That was not to be, however, and just days after Charlie left for home during April I was stricken with pneumonia, he returned hurriedly to my bedside and on May 2, I died.


Charlie continued to live in Chariton for some years after my death, remarried and continued to have success. In 1906, he removed to St. Joseph, Missouri, as head of the Percheron Importing Company, but then his health began to fail. He suffered a nervous breakdown, then on March 10, 1917, a fatal stroke.


His remains were returned to Chariton and interred here in the vault near me, but some years later his second wife --- preparing to remarry and move to California --- had his remains removed and buried on a family lot nearby. I have been on my own here since that time.

Wednesday, September 30, 2015

Putting Lyle Morris's sign in its place

Family and friends gathered a couple of weeks ago on the north shore of Lake Morris to dedicate a sign commemorating its namesake, Lyle Morris, a young man from Derby who was among the first from Lucas County to die in combat during World War II.

On Tuesday, the sign was permanently installed by (top, from left) Chariton city staffers Tony Piper and Dave Van Ryswick, Evans family friend Greg Watsabaugh, of Humeston, and Greg's friend and co-worker, J. D. McDonald.

Greg had taken the sign home with him to Humeston on Sept. 11, then bolted long steel supports onto the sign's wooden base. He enlisted his friend's assistance to transport the sign back to Lake Morris on Tuesday, where they were met by Van Ryswick and Piper, who drilled holes for the support then helped level the sign and embed its legs in concrete.

A final step here will involve staining and sealing the frame, but it is now in place and anyone who would like to drive out to the north-shore access to Lake Morris and learn more about the young man after whom the lake is named is welcome to do so.

Lyle died at his battle station aboard the U.S.S. Enterprise, then under attack by Japanese forces off the coast of the Santa Cruz Islands, on Aug. 24, 1942, and was buried at sea.  During May of 1943, the Chariton City Council named the then-new lake in his honor and, at the same time, named its twin Lake Ellis, in honor of Roy Ellis, of Williamson, another who was among the first to die.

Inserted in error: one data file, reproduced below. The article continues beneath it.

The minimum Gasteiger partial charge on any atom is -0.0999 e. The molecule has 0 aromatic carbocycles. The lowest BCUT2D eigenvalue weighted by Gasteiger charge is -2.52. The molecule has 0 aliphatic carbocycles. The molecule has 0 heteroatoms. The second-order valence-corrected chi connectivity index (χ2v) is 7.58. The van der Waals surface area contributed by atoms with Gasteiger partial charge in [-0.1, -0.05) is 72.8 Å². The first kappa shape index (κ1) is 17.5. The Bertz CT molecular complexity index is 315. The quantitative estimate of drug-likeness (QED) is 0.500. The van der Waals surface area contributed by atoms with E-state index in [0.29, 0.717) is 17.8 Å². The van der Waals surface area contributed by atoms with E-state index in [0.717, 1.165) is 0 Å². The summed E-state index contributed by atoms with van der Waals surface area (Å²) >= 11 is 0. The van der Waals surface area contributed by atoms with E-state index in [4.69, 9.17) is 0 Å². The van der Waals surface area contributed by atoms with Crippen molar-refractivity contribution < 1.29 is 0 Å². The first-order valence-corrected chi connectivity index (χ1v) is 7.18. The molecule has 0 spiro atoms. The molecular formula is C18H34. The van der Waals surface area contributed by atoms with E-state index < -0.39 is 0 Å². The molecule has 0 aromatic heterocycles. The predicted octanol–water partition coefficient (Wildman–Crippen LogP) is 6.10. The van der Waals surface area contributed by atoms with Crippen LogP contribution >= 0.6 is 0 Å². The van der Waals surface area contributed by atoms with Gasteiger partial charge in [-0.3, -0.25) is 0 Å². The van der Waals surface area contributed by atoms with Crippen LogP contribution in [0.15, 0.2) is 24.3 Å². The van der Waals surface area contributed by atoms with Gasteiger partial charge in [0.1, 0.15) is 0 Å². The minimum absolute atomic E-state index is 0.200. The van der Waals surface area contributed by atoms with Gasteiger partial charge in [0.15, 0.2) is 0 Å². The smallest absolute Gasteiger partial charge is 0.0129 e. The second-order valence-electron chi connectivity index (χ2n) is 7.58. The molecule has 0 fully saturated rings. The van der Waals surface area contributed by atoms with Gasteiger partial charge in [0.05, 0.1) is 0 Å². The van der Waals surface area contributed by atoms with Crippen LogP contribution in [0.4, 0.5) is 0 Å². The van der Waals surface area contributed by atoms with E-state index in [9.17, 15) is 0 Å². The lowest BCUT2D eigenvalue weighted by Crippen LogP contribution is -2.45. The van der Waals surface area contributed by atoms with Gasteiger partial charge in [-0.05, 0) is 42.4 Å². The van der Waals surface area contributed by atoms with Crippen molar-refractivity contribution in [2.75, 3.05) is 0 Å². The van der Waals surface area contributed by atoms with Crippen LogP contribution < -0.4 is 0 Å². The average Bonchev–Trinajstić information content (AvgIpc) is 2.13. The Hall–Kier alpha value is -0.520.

Lyle's nephew, Don Evans, of Yap Island, and other family members developed the idea for the sign and financed it. Patrick Ranfranz, of Cameron, Wisconsin, designed the sign and commissioned its frame, then with his wife, Cherie, drove it down to Chariton for the Sept. 11 dedication ceremony during which Don and his cousins, Charlotte Bibler and Jean Marie and Bob Davidson, and other family members and friends were present.

Tuesday, September 29, 2015

Puckerbrush School gets a workout

Puckerbrush School (also known as Pleasant Ridge) got a workout Monday morning --- as did Marilyn, Char and Frank (its Lucas County Historical Society minders) --- as 60 or more guests in two groups, young and older, utilized the museum campus.

We were really happy to host the Lucas County Retired Teachers Association as members gathered in the school for their first meeting of a new program year. As it happened, I was the program --- discussing the history of Puckerbrush and rural schools in general in Lucas County. The group's business meeting --- and sack lunches --- followed.

Although several of the retired teachers present had attended country schools in childhood, only one had taught in a one-roomer before consolidation during the 1960s made the 80 or more buildings that once dotted the rural landscape redundant. Puckerbrush, built in 1874 and moved to the museum from Ottercreek Township in 1968, is the only survivor still furnished and functioning --- occasionally --- as a school.